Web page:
Insulin enables glucose (sugar) to enter the body's cells to be used as fuel. When people are under acute stress or are depressed, the cells in the pancreas are suppressed and secrete less insulin to enable the body to sweep glucose out of the bloodstream. Compounding the problem, high cortisol levels decrease the muscles' sensitivity to insulin, which also could result in elevated glucose levels, Carnethon said.

"When you're depressed or under stress your body is trying to keep glucose in the bloodstream because it needs it for immediate energy," Carnethon noted. "So, it's blocking insulin action. And you may even be producing more glucose because your body thinks it needs the sugar."

Carnethon said the study shows the importance of screening older adults for depressive symptoms. "It's not a normal condition for older adults to be depressed," she said. "I think a lot of people say, 'Oh, they're old, they should be depressed. What does it matter if they're a little bit down?' Well, it does matter and you should treat it aggressively because it has effects on health beyond that of mood."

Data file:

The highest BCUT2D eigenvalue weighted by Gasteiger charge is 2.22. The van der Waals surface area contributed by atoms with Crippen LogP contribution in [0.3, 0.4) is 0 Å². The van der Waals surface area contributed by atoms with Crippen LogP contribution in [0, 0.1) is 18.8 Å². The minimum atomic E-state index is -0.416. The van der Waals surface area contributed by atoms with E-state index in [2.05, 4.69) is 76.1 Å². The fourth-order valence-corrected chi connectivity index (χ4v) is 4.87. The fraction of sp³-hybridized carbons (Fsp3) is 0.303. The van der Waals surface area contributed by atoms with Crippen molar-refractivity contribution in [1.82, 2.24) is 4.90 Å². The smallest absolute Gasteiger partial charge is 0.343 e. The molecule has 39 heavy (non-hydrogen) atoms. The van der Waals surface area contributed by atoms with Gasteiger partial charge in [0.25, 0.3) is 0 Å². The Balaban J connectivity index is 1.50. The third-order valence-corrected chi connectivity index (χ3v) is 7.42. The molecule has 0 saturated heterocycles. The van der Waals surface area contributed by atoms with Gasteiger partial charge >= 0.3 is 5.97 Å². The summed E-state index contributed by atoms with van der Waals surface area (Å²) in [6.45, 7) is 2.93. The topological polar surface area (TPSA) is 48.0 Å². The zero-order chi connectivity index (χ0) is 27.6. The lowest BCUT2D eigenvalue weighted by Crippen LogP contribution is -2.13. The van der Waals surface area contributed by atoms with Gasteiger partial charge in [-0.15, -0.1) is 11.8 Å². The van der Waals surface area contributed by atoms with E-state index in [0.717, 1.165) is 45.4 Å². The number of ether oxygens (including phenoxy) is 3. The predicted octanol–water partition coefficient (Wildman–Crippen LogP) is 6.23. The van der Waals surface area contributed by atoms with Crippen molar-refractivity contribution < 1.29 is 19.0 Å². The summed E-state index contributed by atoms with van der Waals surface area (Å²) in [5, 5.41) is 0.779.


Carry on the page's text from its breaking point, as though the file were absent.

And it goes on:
The report was published in Archives of Internal Medicine. Collaborators on the report are from the University of Washington, Emory University and Wake Forest University.


Story Source:

The above story is based on materials provided by Northwestern University. Note: Materials may be edited for content and length.


Cite This Page:

Northwestern University. "Depression May Trigger Diabetes In Older Adults." ScienceDaily. ScienceDaily, 25 April 2007. <www.sciencedaily.com/releases/2007/04/070423185445.htm>.
Northwestern University. (2007, April 25). Depression May Trigger Diabetes In Older Adults. ScienceDaily. Retrieved December 19, 2014 from www.sciencedaily.com/releases/2007/04/070423185445.htm
Northwestern University. "Depression May Trigger Diabetes In Older Adults." ScienceDaily. www.sciencedaily.com/releases/2007/04/070423185445.htm (accessed December 19, 2014).